Key contributors to these projects include Yun Liu, Po-Hsuan Cameron Chen, Jonathan Krause, and Lily Peng. The authors would like to acknowledge Greg Corrado and Avinash Varadarajan for their advice, and the Google Health team for their support.

Building an AR/AI vehicle manual using Amazon Sumerian and Amazon Lex

Auto manufacturers are continuously adding new controls, interfaces, and intelligence into their vehicles. They publish manuals detailing how to use these functions, but these handbooks are cumbersome. Because they consist of hundreds of pages in several languages, it can be difficult to search for relevant information about specific features. Attempts to replace paper-based manuals with video or mobile apps have not improved the experience. As a result, not all owners know about and take advantage of all the innovations offered by the auto manufacturers.

This post describes how you can use Amazon Sumerian and other AWS services to create an interactive auto manual. This solution uses augmented reality, an AI chatbot, and connected car data provided through AWS IoT. This is not a comprehensive step-by-step tutorial, but it does provide an overview of the logical components.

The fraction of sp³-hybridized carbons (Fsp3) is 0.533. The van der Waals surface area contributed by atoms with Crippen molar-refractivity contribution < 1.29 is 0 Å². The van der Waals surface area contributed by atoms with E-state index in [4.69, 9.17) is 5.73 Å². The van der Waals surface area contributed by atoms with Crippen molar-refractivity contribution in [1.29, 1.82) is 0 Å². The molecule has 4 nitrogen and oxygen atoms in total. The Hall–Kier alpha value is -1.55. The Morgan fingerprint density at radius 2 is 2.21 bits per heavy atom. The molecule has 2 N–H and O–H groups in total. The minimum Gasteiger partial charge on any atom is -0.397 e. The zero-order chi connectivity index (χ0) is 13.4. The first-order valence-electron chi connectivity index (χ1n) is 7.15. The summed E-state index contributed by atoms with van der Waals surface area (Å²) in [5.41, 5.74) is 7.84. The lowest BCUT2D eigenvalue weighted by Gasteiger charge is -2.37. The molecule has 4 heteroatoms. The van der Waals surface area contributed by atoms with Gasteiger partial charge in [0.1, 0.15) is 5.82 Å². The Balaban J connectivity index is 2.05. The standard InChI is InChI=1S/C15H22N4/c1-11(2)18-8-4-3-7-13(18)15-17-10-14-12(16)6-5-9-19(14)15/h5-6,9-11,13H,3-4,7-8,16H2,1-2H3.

AWS services

This blog post uses the following six services:

  1. Amazon Sumerian lets you create and run virtual reality (VR), augmented reality (AR), and 3D applications quickly and easily without requiring any specialized programming or 3D graphics expertise. Created 3D scenes can be published with one click and then distributed on the web, in VR headsets and in mobile applications. In this post, Sumerian is used to render a 3D model of both interior and the exterior (optional) of the vehicle and animate it.
  2. Amazon Lex is a service for building conversational interfaces into any application using voice and text. Amazon Lex is powered by the same technology that powers Amazon Alexa. Amazon Lex democratizes deep learning technologies by putting the power of Alexa within reach of all developers. In this post, Amazon Lex is used to recognize voice commands and determine the function or feature being enquired by the owner.
  3. Amazon Polly is a text-to-speech service that uses advanced deep learning technologies to synthesize speech that sounds like a human voice. Amazon Polly allows you to create applications that talk and build entirely new categories of speech-enabled products. Amazon Polly supports dozens of voices, across a variety of languages, to enable applications working in different countries. In this post, Amazon Polly is used to vocalize Amazon Lex answers into lifelike speech.